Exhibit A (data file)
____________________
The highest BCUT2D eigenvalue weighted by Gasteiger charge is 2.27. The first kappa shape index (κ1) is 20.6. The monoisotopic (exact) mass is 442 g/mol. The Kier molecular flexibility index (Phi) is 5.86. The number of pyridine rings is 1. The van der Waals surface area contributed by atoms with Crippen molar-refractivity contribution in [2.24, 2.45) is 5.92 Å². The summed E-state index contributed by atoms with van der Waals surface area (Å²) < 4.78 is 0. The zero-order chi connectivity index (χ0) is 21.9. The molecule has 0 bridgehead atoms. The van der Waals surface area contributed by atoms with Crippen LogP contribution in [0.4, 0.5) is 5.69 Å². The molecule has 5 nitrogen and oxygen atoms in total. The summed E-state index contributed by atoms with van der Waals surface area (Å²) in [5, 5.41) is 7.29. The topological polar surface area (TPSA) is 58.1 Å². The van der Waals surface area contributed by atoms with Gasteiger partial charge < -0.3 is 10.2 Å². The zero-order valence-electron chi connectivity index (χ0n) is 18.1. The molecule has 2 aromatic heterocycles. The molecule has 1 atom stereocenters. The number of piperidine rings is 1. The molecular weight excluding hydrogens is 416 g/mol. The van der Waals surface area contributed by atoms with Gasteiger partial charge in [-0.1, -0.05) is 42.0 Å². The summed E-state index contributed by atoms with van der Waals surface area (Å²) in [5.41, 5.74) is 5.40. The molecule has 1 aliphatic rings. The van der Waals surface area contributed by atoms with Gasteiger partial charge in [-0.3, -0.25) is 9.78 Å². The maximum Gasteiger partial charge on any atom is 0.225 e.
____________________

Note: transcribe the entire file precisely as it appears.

The highest BCUT2D eigenvalue weighted by Gasteiger charge is 2.27. The first kappa shape index (κ1) is 20.6. The monoisotopic (exact) mass is 442 g/mol. The Kier molecular flexibility index (Phi) is 5.86. The number of pyridine rings is 1. The van der Waals surface area contributed by atoms with Crippen molar-refractivity contribution in [2.24, 2.45) is 5.92 Å². The summed E-state index contributed by atoms with van der Waals surface area (Å²) < 4.78 is 0. The zero-order chi connectivity index (χ0) is 21.9. The molecule has 0 bridgehead atoms. The van der Waals surface area contributed by atoms with Crippen LogP contribution in [0.4, 0.5) is 5.69 Å². The molecule has 5 nitrogen and oxygen atoms in total. The summed E-state index contributed by atoms with van der Waals surface area (Å²) in [5, 5.41) is 7.29. The topological polar surface area (TPSA) is 58.1 Å². The van der Waals surface area contributed by atoms with Gasteiger partial charge < -0.3 is 10.2 Å². The zero-order valence-electron chi connectivity index (χ0n) is 18.1. The molecule has 2 aromatic heterocycles. The molecule has 1 atom stereocenters. The number of piperidine rings is 1. The molecular weight excluding hydrogens is 416 g/mol. The van der Waals surface area contributed by atoms with Gasteiger partial charge in [-0.1, -0.05) is 42.0 Å². The summed E-state index contributed by atoms with van der Waals surface area (Å²) in [5.41, 5.74) is 5.40. The molecule has 1 aliphatic rings. The van der Waals surface area contributed by atoms with Gasteiger partial charge in [-0.3, -0.25) is 9.78 Å². The maximum Gasteiger partial charge on any atom is 0.225 e.